minstrel: periodness of the great highland bagpipe?

EoganOg at aol.com EoganOg at aol.com
Thu Mar 2 09:28:25 PST 2000


I finally came across the old Motley Crew article I was thinking of.  The 
author is Iain Donnachaidh mac Aindreis, and the article was written based on 
a post he made to this list, I believe.  It appreared in the Winter 1996-7 
issue of the Motley Crew.  

I don't want to retype the whole thing, but the main points he made were 
these:
The music and style of highland piping you hear now is mostly post-1800.  
Here are some of the differences . . .
Piobaireachd was played faster with less emphasis on technique (it was 
improvisational at the time).  
Strathspeys were much less exaggeratedly pointed than they are in competition 
playing today.
Reels were played fairly even or swung, and jigs were not 6/8 march type 
tunes.  The 6/8 march as we know it today did not exist.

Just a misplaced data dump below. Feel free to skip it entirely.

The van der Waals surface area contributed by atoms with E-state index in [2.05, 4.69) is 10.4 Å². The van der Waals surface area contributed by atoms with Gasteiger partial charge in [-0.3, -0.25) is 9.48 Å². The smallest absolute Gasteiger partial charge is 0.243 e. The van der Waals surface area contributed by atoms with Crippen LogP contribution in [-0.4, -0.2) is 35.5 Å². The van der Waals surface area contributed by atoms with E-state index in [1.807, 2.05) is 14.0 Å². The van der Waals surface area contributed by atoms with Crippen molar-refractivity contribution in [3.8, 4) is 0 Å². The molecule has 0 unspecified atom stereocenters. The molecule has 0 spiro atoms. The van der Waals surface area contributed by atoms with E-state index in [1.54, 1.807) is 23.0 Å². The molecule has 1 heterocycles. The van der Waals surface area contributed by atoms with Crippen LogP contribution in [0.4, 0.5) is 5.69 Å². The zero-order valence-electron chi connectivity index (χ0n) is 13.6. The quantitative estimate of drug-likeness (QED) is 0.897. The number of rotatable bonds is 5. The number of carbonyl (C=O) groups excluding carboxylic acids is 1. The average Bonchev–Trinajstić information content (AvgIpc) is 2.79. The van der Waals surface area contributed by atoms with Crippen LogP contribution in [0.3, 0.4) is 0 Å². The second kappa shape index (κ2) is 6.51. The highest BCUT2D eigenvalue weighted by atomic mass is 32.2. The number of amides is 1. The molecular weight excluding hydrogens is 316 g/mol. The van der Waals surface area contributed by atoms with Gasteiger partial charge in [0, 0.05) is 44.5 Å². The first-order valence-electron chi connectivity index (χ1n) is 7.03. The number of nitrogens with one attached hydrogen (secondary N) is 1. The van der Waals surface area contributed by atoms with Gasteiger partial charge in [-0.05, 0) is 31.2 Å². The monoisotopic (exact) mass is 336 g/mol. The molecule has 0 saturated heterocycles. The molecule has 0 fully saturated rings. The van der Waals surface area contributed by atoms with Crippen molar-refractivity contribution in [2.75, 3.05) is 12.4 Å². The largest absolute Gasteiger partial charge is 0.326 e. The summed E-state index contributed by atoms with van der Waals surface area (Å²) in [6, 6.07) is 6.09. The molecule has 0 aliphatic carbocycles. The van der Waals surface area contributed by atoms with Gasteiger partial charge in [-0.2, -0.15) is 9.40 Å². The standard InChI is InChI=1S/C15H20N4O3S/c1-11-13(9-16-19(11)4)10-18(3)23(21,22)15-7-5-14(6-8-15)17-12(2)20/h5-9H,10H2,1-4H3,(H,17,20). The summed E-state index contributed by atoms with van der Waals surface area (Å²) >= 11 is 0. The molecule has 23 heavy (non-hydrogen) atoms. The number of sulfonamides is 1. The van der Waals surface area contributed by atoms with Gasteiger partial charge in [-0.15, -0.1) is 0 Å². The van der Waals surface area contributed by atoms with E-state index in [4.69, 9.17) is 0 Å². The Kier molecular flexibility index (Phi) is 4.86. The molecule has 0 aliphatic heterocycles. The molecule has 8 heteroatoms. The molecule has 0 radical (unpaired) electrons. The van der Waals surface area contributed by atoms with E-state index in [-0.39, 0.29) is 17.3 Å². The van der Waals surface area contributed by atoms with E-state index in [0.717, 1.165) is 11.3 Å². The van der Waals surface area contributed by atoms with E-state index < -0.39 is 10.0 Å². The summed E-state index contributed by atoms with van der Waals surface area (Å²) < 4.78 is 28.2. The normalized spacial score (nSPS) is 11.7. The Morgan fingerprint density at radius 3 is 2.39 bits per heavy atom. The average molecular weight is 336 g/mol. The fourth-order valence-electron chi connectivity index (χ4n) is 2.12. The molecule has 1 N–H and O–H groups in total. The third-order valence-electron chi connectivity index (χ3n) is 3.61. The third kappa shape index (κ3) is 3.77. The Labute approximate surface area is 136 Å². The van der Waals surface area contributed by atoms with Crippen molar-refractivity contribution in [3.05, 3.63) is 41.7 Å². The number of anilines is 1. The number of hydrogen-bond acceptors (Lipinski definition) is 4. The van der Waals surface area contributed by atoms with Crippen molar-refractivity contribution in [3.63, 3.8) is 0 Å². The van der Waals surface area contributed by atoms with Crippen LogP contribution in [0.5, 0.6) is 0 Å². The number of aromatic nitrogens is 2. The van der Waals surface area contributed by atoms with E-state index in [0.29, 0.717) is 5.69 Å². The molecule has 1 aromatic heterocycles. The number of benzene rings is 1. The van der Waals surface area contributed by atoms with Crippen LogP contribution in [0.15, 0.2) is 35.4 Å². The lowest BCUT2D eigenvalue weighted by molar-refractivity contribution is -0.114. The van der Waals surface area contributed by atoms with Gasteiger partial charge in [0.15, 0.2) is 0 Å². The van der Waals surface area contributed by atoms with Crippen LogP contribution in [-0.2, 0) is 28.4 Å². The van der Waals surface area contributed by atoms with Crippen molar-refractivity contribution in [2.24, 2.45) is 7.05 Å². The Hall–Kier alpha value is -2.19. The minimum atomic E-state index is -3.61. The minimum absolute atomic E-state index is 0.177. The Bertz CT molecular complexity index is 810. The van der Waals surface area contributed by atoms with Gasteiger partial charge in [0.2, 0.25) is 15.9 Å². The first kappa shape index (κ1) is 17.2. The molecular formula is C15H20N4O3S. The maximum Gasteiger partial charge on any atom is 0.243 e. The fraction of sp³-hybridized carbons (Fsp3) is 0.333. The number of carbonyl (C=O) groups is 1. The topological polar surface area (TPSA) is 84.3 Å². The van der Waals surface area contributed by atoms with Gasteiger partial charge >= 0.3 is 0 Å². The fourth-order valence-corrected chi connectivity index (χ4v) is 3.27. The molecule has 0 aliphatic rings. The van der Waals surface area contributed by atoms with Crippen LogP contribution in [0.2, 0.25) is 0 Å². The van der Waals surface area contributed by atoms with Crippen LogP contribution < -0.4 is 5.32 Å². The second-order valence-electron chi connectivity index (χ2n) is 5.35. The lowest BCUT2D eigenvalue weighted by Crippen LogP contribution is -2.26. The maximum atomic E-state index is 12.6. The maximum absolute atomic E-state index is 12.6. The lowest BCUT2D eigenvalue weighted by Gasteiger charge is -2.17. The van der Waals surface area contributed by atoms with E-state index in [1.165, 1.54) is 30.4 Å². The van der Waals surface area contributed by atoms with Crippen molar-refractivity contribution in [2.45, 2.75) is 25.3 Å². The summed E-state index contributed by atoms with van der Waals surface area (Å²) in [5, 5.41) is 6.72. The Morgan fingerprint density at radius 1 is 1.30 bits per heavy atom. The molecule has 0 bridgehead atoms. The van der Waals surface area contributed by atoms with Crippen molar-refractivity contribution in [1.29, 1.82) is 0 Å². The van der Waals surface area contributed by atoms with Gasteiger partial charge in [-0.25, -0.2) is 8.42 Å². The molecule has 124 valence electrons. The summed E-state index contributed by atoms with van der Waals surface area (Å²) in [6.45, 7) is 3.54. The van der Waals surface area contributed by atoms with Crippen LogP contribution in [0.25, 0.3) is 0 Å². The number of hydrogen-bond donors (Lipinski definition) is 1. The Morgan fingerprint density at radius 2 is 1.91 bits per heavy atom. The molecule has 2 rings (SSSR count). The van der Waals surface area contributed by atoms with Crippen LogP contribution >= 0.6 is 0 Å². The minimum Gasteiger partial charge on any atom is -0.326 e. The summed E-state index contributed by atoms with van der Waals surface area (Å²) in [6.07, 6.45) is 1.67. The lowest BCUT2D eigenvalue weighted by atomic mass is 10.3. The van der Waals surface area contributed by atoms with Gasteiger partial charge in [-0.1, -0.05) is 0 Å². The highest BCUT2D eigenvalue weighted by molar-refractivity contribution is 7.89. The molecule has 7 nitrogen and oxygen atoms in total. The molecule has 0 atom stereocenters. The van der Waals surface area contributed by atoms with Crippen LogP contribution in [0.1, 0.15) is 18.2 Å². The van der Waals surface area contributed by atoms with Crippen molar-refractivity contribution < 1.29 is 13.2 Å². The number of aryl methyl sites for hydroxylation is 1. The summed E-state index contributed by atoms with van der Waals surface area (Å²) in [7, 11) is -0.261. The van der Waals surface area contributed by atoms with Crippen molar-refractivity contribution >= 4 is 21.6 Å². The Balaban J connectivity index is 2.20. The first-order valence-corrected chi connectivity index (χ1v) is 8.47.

Hornpipes were tunes in 3/2 and not "really cool reels" which is what they 
seem to be considered now.
2/4 marches were not played like the piper was marching with a broken leg.

Basically he emphasizes that competition piping today is NOT authentic for 
our period, and shows a lot of English and continental influence.

Traditional piping has a strong relationship with traditional Gaelic music 
and singing.  He suggests recordings by Allan MacDonald of old Cape Breton 
fiddle players (the fiddle playing has a lot of the same tunes and is pretty 
true to style).  Other artists he suggests:  Hamish Moore, Fred Morrison.

I asked him specifically about Fred Morrison's CD "Broken Chanter" because I 
had it and Iain told me that the style is authentic Gaelic but that he is 
much more precise than the average musician would be and he doesn't play 
anything that you can call medieval.

The best thing he reccomended for authentic medieval piping was the works of 
the Goodacre Brothers--I have no idea what they have recorded or how to 
contact them, however.

And that about sums up the relevant points of the article.  I hope it was 
useful!
Aye,
Eogan Og

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